Reflection is Essential

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It is a bit cliche to start a new blog at the beginning of a new year (particularly when I have so many unfinished projects…). I blame my grandfather on my mom’s side for my inability to finish things. He was a voracious reader, and he loved to write. I am a little, lady version of him. Unfortunately, he also lacked the gumption to follow through with his writing projects. When I was 15, my grandma gave me one of his old journals. The first two pages are filled with brilliant ideas about the purpose and importance of writing and keeping a journal. They are beautifully written and convincing. There is nothing after those two pages in that journal. Classic.

But this year, I am experiencing success in the class like I never have before. And, like something beautiful and ethereal, I want to capture it all and keep it forever. And, well, there is no time like the present to try.

It is just good practice to track what happens in your classroom and reflect on what is working and what is not.

I mean, really, this applies to just about everything in life. Certainly, my two-year-old tests my reaction to all types of behavior, and he knows that when he snuggles into the nape of my neck, sighs, and says “I just really love you, mamma” that my heart will melt, my knees will go weak, and I am putty in his hands. He knows that putting his toy trains in the fridge was funny at first, but is starting to get old. Still, he has to test out my reaction to his shoes in the fridge. Because that might be different. And based on my reaction, he adjusts his behavior. It’s kind of amazing, and can backfire sometimes, as every parent knows.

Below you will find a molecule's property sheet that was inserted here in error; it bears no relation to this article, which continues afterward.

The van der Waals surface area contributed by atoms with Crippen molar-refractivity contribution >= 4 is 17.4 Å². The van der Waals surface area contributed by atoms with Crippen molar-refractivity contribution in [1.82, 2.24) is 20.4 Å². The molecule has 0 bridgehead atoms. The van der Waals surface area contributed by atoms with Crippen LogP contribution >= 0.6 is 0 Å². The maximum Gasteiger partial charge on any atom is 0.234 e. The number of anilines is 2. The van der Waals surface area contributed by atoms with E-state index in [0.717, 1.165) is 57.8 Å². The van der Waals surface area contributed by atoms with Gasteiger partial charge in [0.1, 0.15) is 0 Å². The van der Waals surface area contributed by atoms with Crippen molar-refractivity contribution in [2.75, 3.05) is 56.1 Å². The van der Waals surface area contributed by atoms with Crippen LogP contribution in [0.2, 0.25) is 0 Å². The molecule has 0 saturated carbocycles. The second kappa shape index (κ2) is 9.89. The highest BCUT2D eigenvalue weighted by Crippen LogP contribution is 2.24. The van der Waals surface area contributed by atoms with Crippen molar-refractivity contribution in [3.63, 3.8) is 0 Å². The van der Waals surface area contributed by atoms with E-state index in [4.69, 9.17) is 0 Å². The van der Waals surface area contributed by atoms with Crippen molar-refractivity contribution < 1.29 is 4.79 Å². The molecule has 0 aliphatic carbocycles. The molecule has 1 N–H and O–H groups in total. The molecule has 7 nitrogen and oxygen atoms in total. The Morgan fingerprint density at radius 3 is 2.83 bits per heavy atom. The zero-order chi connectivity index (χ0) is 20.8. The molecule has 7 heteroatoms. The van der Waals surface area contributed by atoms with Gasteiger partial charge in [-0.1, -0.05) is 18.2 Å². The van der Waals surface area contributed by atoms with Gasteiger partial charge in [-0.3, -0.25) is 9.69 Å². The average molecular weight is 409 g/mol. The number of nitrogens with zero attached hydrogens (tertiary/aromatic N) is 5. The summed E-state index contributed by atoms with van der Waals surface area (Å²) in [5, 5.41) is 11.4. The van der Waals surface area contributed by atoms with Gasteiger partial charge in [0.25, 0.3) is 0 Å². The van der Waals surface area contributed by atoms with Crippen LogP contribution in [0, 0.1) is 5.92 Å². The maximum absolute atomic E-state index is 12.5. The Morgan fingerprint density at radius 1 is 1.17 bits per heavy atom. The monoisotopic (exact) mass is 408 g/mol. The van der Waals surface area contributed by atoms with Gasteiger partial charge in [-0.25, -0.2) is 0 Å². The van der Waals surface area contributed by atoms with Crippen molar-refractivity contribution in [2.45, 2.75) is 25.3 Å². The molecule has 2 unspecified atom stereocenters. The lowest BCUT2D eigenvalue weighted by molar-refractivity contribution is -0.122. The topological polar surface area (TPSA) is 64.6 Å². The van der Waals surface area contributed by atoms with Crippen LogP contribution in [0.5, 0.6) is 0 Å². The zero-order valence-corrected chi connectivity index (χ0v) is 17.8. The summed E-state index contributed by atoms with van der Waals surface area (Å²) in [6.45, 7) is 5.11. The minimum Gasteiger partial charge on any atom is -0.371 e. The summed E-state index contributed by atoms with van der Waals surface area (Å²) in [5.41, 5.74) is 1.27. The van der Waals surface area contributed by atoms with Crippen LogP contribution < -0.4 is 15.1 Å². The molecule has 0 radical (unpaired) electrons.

If I had car trouble, I wouldn’t want to pay an hourly wage to a mechanic who tries only one thing to fix my car, over and over, to no avail. That, I believe, is insanity.

It feels so silly to say it because it seems like a no-brainer, but it bears repeating: As a teacher, it is so important to pay attention to the students. And to be flexible enough to adjust for them.

I have taught so many lessons in my six years teaching. I have learned many more. Most of what I tried my first three years, in all honesty, was a massive failure. How do I define failure?

  • Students are not learning. And, I don’t mean, they can’t pass a test. I mean, they aren’t learning.

It took me a few years to work out that a few things are needed before students can learn. My very own Maslow’s Hierarchy, if you will.

  • Curiosity (good news, this one comes naturally… use it. Just stop trying to destroy it).